health and social problems are worse in more unequal countries.jpg

I cannot imagine, for all his ivory-tower theorising, that even non-egalitarian Hayek would have been happy with this outcome.

Financial organisations such as banks were ‘de-regulated’ and allowed greater freedom as actors in the market. One such area was the ‘sub-prime’ mortgage market in America. Here, the idea was that although the individuals had a poor credit rating, it didn’t matter for the continuing rise in the value of their property would make such mortgages safe. Clearly, the idea of ‘asset bubbles’ had been forgotten or mislaid. The mortgages were combined in many and complex ways, some so complex that many people, including those selling them, didn’t really know what they were. Asset bubbles always burst; and we know what happened. Lehman Brothers, a previously well respected bank, went bust. Many other banks had to be rescued by the state, though of course it is the taxpayer who pays, and the taxpayer on a modest income who pays most; such banks were ‘too big to fail’. And following them, several European countries were going the same way. Greece was, and is, the worst affected; Spain isn’t far behind. Now, if you or I go bust, we are declared bankrupt, and our creditors get what little we have. But, it was different for the lenders to such countries; The lenders expected to be repaid, and the bail-outs that such countries received went into the banks’ pockets, and not to the countries. Meanwhile, the countries were expected to introduce ‘austerity’, to cut public wages, public services and pensions. Even medical services, which the International Monetary Fund had declared to be a ‘luxury’ item weren’t spared. Thus, malaria returned to Greece. Nor was it anyway explained how reducing the size of the economy, and impoverishing so many of the population, which is what austerity does, could actually pay off a debt. When the banks went bankrupt in Iceland, the population soon realised the magnitude of the debt they were expected, as individuals, to take on. They simply refused. Look what happened:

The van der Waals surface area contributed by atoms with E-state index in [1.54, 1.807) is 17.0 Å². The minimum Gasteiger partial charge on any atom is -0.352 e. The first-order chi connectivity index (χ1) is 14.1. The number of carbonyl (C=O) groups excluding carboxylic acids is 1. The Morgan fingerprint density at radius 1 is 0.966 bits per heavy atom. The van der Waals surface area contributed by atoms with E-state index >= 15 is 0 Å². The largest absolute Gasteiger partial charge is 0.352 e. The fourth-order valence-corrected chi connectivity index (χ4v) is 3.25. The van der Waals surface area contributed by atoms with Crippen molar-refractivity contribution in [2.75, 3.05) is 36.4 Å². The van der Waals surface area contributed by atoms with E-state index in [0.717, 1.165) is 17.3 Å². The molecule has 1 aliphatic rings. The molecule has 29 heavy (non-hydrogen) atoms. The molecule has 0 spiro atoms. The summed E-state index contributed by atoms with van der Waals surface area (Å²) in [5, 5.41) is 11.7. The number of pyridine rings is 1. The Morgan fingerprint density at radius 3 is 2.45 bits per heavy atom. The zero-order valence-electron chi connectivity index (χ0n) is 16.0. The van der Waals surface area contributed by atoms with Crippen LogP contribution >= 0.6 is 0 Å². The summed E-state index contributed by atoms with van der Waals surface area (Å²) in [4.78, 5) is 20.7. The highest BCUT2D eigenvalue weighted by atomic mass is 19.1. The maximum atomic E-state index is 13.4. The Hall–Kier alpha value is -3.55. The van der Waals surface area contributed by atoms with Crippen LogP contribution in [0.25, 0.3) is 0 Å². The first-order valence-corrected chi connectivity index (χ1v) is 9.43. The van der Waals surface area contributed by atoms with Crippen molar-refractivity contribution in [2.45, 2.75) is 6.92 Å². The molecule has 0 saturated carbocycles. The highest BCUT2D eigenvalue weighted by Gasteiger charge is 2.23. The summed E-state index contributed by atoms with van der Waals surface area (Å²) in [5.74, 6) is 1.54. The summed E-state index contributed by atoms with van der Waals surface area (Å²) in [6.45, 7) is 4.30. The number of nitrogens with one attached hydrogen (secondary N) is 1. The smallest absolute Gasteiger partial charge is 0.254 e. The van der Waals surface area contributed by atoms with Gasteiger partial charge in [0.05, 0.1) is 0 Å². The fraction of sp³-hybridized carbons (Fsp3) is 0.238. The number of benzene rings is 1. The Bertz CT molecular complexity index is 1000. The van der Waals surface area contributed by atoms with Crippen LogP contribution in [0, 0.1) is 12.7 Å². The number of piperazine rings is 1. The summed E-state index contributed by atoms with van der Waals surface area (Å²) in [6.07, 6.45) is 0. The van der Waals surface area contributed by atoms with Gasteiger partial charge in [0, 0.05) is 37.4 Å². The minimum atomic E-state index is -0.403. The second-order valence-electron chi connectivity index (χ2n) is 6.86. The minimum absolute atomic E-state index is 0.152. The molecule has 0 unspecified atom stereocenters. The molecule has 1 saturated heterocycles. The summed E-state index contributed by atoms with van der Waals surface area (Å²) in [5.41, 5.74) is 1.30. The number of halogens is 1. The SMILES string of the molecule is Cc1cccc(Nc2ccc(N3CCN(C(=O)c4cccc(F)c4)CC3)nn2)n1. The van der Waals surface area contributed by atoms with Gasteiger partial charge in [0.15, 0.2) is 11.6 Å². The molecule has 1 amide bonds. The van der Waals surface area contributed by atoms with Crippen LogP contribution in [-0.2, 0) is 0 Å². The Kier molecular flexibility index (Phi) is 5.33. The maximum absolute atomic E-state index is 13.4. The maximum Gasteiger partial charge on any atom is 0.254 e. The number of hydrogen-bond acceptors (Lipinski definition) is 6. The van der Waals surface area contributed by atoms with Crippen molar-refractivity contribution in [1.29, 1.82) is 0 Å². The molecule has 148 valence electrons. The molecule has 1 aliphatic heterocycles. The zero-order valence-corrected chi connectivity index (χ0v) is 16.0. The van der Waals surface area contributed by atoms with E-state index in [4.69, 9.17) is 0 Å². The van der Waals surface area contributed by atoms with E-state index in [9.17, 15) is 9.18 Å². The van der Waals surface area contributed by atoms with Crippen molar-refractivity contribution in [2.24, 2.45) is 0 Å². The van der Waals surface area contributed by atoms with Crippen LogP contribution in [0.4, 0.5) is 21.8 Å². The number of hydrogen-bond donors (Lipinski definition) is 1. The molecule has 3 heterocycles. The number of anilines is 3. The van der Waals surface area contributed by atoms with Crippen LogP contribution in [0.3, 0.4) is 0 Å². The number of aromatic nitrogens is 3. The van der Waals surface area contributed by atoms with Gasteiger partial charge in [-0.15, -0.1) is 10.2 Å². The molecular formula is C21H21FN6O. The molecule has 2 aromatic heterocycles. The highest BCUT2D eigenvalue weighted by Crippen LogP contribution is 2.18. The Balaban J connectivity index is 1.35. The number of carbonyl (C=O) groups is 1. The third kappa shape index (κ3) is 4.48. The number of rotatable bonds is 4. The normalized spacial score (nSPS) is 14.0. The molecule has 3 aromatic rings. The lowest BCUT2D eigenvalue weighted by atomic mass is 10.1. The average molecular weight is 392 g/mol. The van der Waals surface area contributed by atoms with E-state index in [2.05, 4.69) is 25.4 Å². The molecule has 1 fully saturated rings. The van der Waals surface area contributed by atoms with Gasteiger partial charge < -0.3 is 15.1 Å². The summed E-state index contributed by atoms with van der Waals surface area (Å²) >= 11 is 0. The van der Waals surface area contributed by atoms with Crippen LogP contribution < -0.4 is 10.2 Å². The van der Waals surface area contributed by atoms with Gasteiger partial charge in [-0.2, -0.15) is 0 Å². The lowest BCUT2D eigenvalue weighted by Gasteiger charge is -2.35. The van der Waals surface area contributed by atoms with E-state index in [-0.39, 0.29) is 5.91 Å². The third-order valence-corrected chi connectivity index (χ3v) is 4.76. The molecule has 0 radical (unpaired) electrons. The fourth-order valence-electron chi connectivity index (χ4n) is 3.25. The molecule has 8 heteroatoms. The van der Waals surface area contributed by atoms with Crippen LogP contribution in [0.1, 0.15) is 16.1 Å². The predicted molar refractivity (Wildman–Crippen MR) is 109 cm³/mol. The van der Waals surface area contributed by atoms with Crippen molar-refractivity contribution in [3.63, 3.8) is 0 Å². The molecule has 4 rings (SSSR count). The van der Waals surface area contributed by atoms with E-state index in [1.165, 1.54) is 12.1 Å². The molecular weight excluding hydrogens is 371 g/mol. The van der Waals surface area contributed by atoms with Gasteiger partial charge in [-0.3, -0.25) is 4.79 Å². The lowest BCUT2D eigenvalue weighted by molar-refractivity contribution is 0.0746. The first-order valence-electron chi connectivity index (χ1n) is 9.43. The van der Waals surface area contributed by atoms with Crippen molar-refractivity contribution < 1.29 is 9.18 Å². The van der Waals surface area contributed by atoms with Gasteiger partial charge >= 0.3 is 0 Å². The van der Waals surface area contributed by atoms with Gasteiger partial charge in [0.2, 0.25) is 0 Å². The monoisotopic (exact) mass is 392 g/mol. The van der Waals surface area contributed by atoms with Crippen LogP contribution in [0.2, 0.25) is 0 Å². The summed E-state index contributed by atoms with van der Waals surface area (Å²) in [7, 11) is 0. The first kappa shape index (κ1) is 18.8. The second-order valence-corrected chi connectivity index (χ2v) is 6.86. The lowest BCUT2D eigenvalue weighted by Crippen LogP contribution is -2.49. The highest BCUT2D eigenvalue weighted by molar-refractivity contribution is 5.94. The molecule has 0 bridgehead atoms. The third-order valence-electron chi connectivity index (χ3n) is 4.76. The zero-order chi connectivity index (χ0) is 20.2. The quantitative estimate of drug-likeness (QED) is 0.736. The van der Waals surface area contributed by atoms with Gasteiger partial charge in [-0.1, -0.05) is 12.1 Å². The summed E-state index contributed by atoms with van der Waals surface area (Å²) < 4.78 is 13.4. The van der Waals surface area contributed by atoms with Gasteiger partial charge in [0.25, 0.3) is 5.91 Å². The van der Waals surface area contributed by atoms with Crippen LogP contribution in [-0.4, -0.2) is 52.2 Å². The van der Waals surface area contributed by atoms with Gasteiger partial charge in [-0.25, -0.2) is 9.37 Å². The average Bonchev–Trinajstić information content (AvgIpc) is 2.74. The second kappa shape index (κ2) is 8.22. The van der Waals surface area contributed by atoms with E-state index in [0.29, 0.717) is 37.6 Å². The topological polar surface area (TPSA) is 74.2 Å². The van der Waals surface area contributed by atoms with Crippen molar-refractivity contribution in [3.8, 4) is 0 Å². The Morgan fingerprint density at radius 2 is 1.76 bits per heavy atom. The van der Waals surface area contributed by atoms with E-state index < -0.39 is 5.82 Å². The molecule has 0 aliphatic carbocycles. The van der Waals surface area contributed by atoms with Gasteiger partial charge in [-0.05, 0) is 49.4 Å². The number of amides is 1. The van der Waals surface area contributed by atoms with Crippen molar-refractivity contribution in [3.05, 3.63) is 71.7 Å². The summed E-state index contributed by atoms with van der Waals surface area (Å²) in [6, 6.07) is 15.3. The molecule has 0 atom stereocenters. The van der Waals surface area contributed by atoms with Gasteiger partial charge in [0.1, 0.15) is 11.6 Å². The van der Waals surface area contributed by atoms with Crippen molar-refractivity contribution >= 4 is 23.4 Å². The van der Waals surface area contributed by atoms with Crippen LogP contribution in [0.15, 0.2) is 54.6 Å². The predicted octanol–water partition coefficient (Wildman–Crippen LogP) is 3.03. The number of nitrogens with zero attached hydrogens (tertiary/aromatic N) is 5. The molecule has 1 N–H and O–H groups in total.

Iceland Greece recovery.jpg

In Britain, when a coalition government was formed after the 2010 election, the then Chancellor and Prime Minister implemented a policy of austerity. This they said, was because the previous Labour government had overspent and squandered. In reality, it was an application of Hayekian philosophy and neoconservatism. That is, economic austerity and working towards a ‘small state’ government; and working on purely ideological grounds. Disgracefully, their Liberal Democrat partners went along with this.